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Operation Murambatsvina - Countrywide evictions of urban poor - Index of articles
hope yet for the homeless
June 03, 2010
In Hopley Farm, a resettlement
camp about 10km south of Zimbabwe's capital, Harare, Simon Dhewa's
chicken coup has been converted into a bedroom for his three daughters,
the eldest of which also uses it as a venue for her commercial sex
The 20-year-old is the
sole bread winner for her 45-year-old widowed father, her two sisters
and two brothers. The residents of Hopley Farm have nicknamed her
Her predicament can be
traced back to 2005, when President Robert Mugabe's ZANU-PF government
Murambatsvina (Drive out Filth), and the family dwelling, along
with her father's shoe repair business, was among the tens of thousands
of urban structures that were demolished.
"I never imagined
I would get into prostitution, and I never thought I would come
to an extent whereby I would expose my sisters [aged 15 and 17]
to this kind of life, but circumstances have forced me into this
and I am now used to it," she told IRIN.
"My younger sisters
dropped out of school because Father could not afford the fees,
and even though I wish the best in life for them, they might end
up as sex workers like me so as to survive," she said.
Dhewa is aware of his
daughter's sex work but told IRIN: "What can I do about it?
I am not employed and she buys food for me. This is the kind of
situation the government has put us into, and it is sad that there
is nothing our political leaders are doing to give us decent accommodation."
An estimated 700,000
people were made homeless by Operation Murambatsvina; after international
condemnation, Mugabe's government launched Operation Garikai (Have
Dhewa's nephew, Timothy
Mangena, 33, a Harare shop assistant, his wife and two children,
who were made homeless by the operation that government termed "an
urban clean-up", became beneficiaries of the new housing scheme.
his family, along with several thousand others, were resettled at
Whitecliff, about 15km west of Harare, one of the scores of settlements
set up by Operation Garikai, where they were allocated two-roomed
matchbox brick houses without toilets, running water or sewerage.
"My family had become
accustomed to the pathetic conditions under which we lived but,
unfortunately, I was evicted from the house by ZANU-PF militia in
2008 - ahead of the June presidential elections - who accused me
of supporting the opposition [Movement for Democratic Change (MDC)]"
Mangena told IRIN.
There was widespread
election violence in 2008, in which Mugabe's ruling ZANU-PF lost
its parliamentary majority for the first time since independence
from Britain in 1980, and MDC leader Morgan Tsvangirai narrowly
missed being voted in as president after withdrawing from the run-off
poll in protest of political violence.
"I have moved from
one suburb to another, where landlords have evicted me for failure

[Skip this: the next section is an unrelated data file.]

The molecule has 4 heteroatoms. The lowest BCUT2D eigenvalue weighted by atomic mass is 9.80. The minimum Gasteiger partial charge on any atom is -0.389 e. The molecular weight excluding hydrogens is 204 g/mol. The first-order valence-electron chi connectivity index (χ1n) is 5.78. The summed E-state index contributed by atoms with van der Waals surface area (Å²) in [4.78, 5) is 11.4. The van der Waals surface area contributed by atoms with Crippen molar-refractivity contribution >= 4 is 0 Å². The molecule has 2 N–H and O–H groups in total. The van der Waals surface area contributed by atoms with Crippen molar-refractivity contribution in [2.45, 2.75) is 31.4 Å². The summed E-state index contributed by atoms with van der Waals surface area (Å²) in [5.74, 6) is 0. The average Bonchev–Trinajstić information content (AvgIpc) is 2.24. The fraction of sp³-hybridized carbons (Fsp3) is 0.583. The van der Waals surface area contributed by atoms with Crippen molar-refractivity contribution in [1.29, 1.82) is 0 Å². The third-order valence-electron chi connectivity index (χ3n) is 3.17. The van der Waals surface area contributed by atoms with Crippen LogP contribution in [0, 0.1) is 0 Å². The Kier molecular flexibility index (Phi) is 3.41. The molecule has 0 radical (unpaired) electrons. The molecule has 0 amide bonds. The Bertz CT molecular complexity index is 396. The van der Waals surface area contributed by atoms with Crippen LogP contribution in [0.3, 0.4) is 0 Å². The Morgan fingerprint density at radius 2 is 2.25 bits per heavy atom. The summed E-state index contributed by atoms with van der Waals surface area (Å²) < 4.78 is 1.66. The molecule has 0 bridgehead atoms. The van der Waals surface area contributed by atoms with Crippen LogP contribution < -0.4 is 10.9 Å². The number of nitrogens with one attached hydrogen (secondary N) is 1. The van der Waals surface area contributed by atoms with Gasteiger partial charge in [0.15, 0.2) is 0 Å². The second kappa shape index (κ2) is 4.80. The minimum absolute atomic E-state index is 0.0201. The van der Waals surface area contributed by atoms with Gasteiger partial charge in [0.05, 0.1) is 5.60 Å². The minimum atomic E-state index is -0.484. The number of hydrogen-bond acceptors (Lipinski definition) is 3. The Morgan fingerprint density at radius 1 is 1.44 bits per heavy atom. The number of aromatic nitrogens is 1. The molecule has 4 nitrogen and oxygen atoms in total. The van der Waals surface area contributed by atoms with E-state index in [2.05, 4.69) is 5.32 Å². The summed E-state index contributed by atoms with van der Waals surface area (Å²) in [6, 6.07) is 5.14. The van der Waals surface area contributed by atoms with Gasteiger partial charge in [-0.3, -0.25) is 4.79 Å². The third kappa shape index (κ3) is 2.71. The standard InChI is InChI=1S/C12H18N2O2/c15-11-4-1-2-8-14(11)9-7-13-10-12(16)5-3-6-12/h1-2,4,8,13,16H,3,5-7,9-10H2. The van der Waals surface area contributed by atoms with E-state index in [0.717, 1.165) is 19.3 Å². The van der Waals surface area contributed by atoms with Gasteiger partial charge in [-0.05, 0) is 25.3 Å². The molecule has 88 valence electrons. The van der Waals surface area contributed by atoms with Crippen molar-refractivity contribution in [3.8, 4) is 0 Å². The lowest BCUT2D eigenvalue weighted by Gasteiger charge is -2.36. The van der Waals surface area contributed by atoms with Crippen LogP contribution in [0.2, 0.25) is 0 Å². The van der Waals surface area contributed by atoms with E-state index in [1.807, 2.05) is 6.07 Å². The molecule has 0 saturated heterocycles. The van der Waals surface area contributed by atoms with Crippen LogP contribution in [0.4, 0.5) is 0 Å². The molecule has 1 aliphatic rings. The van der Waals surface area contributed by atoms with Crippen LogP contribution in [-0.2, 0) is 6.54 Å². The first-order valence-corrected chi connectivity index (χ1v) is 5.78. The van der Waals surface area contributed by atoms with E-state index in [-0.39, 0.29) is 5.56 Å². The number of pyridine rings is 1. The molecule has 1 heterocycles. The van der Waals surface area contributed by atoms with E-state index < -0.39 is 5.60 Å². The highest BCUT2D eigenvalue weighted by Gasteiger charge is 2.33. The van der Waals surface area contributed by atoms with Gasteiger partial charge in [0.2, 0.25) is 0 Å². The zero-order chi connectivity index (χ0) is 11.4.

to pay rent and now it seems I am back where I was in 2008, as a
squatter," Mangena said. Unable to find a place to stay, he
moved to Hopley Farm. His wife left him and took their children.
"My uncle [Dhewa]
has given me temporary shelter in his shack at Hopley, and even
though there are too many people at his house, I don't have a choice,"
he said. "It is very difficult to imagine that poor people
like me will ever own a house."
John Robertson, a Harare-based
economic consultant told IRIN: "There is a lot of land available
to build good accommodation, and houses are being set up by private
developers every day. Unfortunately, the poor cannot access these,
as they do not have the money and are struggling to put bread on
the table. Those that want to build on their own cannot borrow from
banks, which have little to lend."
A unity government was
formed in February 2009, but the fragile alliance between Mugabe's
ruling ZANU-PF and two factions of the MDC has yet to improve the
material conditions of most Zimbabweans.
"Worse still, the
coalition government has shown little evidence of being committed
to providing acceptable shelter to the poor. This could be because
it is preoccupied with mending the economy, and there is too much
discord in the government of national unity," Robertson said.
Fidelis Mhashu, the national
housing minister, told IRIN that "The housing problem is a
crisis that has been there for a long time, and there is no way
the government of national unity can make it disappear overnight;
it will take time."
He said the government
had resolved to hand over the Garikai housing schemes to local authorities
so that they could improve them and offer better accommodation to
beneficiaries. "We fully support housing cooperatives' efforts
to provide affordable accommodation to the poor, even though I am
aware that some of them have not made much headway."
The Combined Harare Residents
Association announced recently that more than 200 housing cooperatives
were waiting to be short-listed to get land for residential settlement.
The national housing
backlog is estimated at more than one million, with the Harare city
council saying the capital alone had more than 500,000 families
on the waiting list.
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